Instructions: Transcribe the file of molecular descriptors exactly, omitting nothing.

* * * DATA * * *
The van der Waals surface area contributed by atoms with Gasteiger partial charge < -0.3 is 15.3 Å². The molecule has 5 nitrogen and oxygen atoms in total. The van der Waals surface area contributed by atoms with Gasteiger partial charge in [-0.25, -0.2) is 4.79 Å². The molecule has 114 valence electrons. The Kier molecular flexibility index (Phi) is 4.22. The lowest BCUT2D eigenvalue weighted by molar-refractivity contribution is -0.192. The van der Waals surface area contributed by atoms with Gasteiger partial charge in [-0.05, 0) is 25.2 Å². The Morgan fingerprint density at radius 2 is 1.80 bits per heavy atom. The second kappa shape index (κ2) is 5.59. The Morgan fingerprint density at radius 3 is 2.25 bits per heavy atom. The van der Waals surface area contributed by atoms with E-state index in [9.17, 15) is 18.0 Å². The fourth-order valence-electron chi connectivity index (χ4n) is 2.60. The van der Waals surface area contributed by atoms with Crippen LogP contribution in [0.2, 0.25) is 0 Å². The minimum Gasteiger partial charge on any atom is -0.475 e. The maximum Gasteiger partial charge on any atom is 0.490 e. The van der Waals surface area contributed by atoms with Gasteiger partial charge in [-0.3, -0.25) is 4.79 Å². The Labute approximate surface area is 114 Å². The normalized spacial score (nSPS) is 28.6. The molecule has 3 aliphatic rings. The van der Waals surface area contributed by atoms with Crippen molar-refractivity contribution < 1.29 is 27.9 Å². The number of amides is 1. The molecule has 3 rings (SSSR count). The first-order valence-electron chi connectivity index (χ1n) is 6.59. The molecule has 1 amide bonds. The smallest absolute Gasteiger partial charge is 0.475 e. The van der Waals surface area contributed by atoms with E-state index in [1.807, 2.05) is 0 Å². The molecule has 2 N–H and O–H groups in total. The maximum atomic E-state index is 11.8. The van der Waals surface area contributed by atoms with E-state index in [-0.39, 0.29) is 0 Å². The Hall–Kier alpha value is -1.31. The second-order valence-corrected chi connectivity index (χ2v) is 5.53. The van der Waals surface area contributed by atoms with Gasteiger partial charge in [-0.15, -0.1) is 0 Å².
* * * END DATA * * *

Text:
The van der Waals surface area contributed by atoms with Gasteiger partial charge < -0.3 is 15.3 Å². The molecule has 5 nitrogen and oxygen atoms in total. The van der Waals surface area contributed by atoms with Gasteiger partial charge in [-0.25, -0.2) is 4.79 Å². The molecule has 114 valence electrons. The Kier molecular flexibility index (Phi) is 4.22. The lowest BCUT2D eigenvalue weighted by molar-refractivity contribution is -0.192. The van der Waals surface area contributed by atoms with Gasteiger partial charge in [-0.05, 0) is 25.2 Å². The Morgan fingerprint density at radius 2 is 1.80 bits per heavy atom. The second kappa shape index (κ2) is 5.59. The Morgan fingerprint density at radius 3 is 2.25 bits per heavy atom. The van der Waals surface area contributed by atoms with E-state index in [9.17, 15) is 18.0 Å². The fourth-order valence-electron chi connectivity index (χ4n) is 2.60. The van der Waals surface area contributed by atoms with Crippen LogP contribution in [0.2, 0.25) is 0 Å². The minimum Gasteiger partial charge on any atom is -0.475 e. The maximum Gasteiger partial charge on any atom is 0.490 e. The van der Waals surface area contributed by atoms with Gasteiger partial charge in [-0.3, -0.25) is 4.79 Å². The Labute approximate surface area is 114 Å². The normalized spacial score (nSPS) is 28.6. The molecule has 3 aliphatic rings. The van der Waals surface area contributed by atoms with Crippen molar-refractivity contribution < 1.29 is 27.9 Å². The number of amides is 1. The molecule has 3 rings (SSSR count). The first-order valence-electron chi connectivity index (χ1n) is 6.59. The molecule has 1 amide bonds. The smallest absolute Gasteiger partial charge is 0.475 e. The van der Waals surface area contributed by atoms with E-state index in [1.807, 2.05) is 0 Å². The molecule has 2 N–H and O–H groups in total. The maximum atomic E-state index is 11.8. The van der Waals surface area contributed by atoms with E-state index in [-0.39, 0.29) is 0 Å². The Hall–Kier alpha value is -1.31. The second-order valence-corrected chi connectivity index (χ2v) is 5.53. The van der Waals surface area contributed by atoms with Gasteiger partial charge in [-0.15, -0.1) is 0 Å².